New York: Legendary director Francis Ford Coppola has said the possibility to make more sequels in his celebrated film franchise “The Godfather” remains open in case Paramount Pictures wants to have another run at it. Paramount, the studio which distributes these film series, also teased that another installment in the popular crime drama franchise can be made if the “right story emerges”.
Coppola, who directed all three “Godfather” films, made the revelation to The New York Times in an article marking the upcoming release of a re-edited version of “The Godfather Part III”. “There may well be a ‘Godfather IV’ and V and VI. I don’t own ‘The Godfather’,” Coppola, 81, said, indicating he is not interested in personally directing a sequel to the franchise. Responding to the director’s comments, Paramount told the publication in a statement: “While there are no imminent plans for another film in the Godfather saga, given the enduring power of its legacy it remains a possibility if the right story emerges.” Coppola’s re-edited Part III, which will be unveiled on December 8, is titled “Mario Puzo’s The Godfather, Coda: The Death of Michael Corleone” after the filmmaker’s co-screenwriter and author Mario Puzo. Originally released in 1990, “The Godfather Part III” is considered to be the worst movie in the mafia franchise and starred Al Pacino, Diane Keaton, Andy Garcia, Talia Shire, and Sofia Coppola.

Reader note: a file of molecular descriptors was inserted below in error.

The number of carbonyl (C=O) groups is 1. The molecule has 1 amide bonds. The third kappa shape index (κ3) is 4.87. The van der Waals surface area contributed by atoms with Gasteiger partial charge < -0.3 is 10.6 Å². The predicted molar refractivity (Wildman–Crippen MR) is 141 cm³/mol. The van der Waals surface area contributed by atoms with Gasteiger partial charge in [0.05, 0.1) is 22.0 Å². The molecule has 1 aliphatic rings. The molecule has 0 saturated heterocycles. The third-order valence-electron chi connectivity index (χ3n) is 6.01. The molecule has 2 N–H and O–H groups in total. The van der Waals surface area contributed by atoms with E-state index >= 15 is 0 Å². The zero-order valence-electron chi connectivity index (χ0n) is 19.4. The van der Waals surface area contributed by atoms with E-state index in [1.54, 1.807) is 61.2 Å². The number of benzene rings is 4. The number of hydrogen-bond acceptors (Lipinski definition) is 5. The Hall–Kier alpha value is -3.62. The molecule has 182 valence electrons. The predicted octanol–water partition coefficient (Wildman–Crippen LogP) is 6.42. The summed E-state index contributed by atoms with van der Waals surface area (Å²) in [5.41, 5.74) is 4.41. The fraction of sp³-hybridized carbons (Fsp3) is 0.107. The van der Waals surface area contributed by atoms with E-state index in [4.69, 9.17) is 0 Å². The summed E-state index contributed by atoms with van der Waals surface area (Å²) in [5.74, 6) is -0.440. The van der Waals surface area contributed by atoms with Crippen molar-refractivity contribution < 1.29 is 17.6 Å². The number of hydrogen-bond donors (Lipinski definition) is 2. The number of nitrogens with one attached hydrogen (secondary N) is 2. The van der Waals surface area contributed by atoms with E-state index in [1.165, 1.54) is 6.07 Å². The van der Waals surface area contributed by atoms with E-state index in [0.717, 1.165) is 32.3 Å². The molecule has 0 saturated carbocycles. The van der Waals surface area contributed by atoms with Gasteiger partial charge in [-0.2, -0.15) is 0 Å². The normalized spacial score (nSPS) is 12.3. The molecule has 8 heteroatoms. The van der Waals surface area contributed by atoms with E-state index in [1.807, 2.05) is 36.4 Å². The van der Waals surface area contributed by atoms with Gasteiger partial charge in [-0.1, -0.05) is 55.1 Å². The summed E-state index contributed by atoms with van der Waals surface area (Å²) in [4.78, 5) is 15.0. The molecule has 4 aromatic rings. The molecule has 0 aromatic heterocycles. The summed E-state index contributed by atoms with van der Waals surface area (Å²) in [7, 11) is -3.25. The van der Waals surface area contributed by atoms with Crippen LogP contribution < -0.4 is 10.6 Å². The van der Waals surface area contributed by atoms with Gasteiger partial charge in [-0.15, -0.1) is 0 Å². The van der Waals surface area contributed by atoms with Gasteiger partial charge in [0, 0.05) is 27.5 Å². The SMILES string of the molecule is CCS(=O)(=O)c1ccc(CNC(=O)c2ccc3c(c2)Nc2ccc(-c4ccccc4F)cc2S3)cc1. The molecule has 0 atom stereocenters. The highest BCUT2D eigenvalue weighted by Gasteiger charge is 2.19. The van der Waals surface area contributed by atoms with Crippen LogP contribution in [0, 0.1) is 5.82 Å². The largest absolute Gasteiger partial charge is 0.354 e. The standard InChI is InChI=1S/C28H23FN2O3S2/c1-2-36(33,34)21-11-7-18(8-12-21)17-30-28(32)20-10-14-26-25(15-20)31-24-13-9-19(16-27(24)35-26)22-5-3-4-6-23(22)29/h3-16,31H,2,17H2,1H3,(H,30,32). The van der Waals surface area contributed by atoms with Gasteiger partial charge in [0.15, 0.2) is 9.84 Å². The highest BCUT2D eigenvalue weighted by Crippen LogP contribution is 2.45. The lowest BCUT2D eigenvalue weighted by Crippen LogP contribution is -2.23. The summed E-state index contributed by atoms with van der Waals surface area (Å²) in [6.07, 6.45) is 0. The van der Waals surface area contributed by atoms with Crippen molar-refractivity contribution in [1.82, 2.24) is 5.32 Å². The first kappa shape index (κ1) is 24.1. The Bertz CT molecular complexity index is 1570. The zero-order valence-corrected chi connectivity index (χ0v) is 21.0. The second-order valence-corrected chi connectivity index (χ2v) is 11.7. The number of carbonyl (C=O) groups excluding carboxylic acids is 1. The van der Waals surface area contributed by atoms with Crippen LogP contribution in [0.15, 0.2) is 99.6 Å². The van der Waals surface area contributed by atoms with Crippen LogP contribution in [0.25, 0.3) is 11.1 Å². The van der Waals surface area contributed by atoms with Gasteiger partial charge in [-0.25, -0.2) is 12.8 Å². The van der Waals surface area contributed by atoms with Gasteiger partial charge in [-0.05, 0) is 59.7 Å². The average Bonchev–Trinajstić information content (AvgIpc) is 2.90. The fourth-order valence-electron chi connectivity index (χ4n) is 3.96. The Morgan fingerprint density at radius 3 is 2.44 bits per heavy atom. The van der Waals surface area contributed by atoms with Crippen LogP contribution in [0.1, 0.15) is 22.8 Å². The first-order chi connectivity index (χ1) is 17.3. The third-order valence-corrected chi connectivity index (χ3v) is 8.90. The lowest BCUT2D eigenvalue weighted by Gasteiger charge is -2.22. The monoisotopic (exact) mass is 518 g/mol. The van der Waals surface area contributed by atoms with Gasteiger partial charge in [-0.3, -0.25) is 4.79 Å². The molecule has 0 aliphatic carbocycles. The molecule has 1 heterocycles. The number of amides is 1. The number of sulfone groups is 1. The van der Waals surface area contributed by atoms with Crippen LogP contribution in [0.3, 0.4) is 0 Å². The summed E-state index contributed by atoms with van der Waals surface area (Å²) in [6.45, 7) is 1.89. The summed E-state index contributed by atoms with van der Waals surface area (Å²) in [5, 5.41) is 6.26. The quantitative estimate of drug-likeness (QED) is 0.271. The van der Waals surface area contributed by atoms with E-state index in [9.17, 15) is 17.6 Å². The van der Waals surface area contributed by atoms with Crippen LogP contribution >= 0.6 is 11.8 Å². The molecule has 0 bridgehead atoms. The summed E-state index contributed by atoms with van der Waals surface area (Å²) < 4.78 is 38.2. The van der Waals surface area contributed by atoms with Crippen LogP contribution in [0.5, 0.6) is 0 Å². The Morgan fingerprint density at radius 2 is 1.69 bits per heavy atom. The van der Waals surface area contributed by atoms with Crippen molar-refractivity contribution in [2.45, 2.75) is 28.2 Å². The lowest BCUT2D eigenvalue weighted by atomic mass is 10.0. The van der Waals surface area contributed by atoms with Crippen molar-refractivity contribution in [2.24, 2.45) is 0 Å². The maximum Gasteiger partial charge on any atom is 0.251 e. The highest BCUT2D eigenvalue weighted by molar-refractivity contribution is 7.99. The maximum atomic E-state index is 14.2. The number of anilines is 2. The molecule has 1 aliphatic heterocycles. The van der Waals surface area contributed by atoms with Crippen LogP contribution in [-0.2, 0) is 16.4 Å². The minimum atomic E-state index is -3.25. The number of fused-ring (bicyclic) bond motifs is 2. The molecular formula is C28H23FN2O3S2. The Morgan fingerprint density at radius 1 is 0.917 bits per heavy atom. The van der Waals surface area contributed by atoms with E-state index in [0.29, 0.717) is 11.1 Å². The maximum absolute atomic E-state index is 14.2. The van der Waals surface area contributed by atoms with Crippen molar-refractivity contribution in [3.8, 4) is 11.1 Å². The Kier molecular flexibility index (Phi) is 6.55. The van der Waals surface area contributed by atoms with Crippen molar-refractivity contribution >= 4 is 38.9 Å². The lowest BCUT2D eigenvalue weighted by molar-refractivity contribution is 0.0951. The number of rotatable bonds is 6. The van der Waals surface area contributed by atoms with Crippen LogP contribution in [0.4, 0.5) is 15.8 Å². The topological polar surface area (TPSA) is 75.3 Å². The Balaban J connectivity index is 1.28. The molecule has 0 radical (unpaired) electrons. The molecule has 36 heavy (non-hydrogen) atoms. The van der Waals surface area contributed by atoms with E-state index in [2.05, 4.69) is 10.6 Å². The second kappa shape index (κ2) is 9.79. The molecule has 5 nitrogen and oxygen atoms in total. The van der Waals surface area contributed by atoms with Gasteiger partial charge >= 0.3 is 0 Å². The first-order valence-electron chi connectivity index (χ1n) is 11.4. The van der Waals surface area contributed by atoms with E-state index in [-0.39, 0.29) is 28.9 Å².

The first “Godfather” film was released in 1972 and featured Marlon Brando as Vito Corleone, the don of the Corleone crime family. Pacino played Michael, Vito’s second son who is reluctant to join the business but circumstances lead him to become the don by the end of the first film, billed as finest mafia movie ever made. “The Godfather II”, released in December 1974, focused on Michael’s growing influence and enmity with other criminal families while also tracing the initial life of a young Vito, played by Robert De Niro, from Italy to America.
“The Godfather III” shows Michael in his twilight years. At one point of time, Coppola had thought about making a fourth film in the series, but the project was abandoned following the death of Puzo in 1999, who wrote the 1969 novel the films are based on and co-wrote all three films.